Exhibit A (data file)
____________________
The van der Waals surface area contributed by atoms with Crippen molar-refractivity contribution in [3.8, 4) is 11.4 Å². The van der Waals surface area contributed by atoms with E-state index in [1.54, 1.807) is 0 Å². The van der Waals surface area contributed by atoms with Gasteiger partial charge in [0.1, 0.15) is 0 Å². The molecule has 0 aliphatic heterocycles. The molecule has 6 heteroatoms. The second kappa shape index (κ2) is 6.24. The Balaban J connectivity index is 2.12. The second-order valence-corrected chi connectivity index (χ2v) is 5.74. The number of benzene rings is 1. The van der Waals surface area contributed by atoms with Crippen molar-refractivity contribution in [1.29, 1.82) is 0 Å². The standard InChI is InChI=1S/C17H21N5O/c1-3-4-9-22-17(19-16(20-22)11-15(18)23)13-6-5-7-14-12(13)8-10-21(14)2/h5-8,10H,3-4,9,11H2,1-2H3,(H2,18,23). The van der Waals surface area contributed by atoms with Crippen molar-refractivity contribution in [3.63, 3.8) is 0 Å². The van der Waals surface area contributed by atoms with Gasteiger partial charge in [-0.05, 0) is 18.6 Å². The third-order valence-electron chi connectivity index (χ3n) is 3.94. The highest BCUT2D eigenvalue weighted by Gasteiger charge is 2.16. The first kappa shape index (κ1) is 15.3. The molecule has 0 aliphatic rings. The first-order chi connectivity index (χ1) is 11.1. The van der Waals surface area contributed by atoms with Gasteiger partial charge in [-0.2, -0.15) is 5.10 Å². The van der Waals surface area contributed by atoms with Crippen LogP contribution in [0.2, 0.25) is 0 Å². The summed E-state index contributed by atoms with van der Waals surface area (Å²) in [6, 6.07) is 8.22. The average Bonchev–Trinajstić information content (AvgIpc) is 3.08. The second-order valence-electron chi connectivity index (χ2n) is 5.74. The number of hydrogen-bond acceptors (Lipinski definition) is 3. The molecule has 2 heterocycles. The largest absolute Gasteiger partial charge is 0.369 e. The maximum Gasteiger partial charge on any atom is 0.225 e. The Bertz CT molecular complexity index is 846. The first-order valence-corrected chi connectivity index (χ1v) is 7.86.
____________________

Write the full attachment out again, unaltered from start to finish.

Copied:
The van der Waals surface area contributed by atoms with Crippen molar-refractivity contribution in [3.8, 4) is 11.4 Å². The van der Waals surface area contributed by atoms with E-state index in [1.54, 1.807) is 0 Å². The van der Waals surface area contributed by atoms with Gasteiger partial charge in [0.1, 0.15) is 0 Å². The molecule has 0 aliphatic heterocycles. The molecule has 6 heteroatoms. The second kappa shape index (κ2) is 6.24. The Balaban J connectivity index is 2.12. The second-order valence-corrected chi connectivity index (χ2v) is 5.74. The number of benzene rings is 1. The van der Waals surface area contributed by atoms with Crippen molar-refractivity contribution in [1.29, 1.82) is 0 Å². The standard InChI is InChI=1S/C17H21N5O/c1-3-4-9-22-17(19-16(20-22)11-15(18)23)13-6-5-7-14-12(13)8-10-21(14)2/h5-8,10H,3-4,9,11H2,1-2H3,(H2,18,23). The van der Waals surface area contributed by atoms with Crippen molar-refractivity contribution in [3.63, 3.8) is 0 Å². The van der Waals surface area contributed by atoms with Gasteiger partial charge in [-0.05, 0) is 18.6 Å². The third-order valence-electron chi connectivity index (χ3n) is 3.94. The highest BCUT2D eigenvalue weighted by Gasteiger charge is 2.16. The first kappa shape index (κ1) is 15.3. The molecule has 0 aliphatic rings. The first-order chi connectivity index (χ1) is 11.1. The van der Waals surface area contributed by atoms with Gasteiger partial charge in [-0.2, -0.15) is 5.10 Å². The van der Waals surface area contributed by atoms with Crippen LogP contribution in [0.2, 0.25) is 0 Å². The summed E-state index contributed by atoms with van der Waals surface area (Å²) in [6, 6.07) is 8.22. The average Bonchev–Trinajstić information content (AvgIpc) is 3.08. The second-order valence-electron chi connectivity index (χ2n) is 5.74. The number of hydrogen-bond acceptors (Lipinski definition) is 3. The molecule has 2 heterocycles. The largest absolute Gasteiger partial charge is 0.369 e. The maximum Gasteiger partial charge on any atom is 0.225 e. The Bertz CT molecular complexity index is 846. The first-order valence-corrected chi connectivity index (χ1v) is 7.86.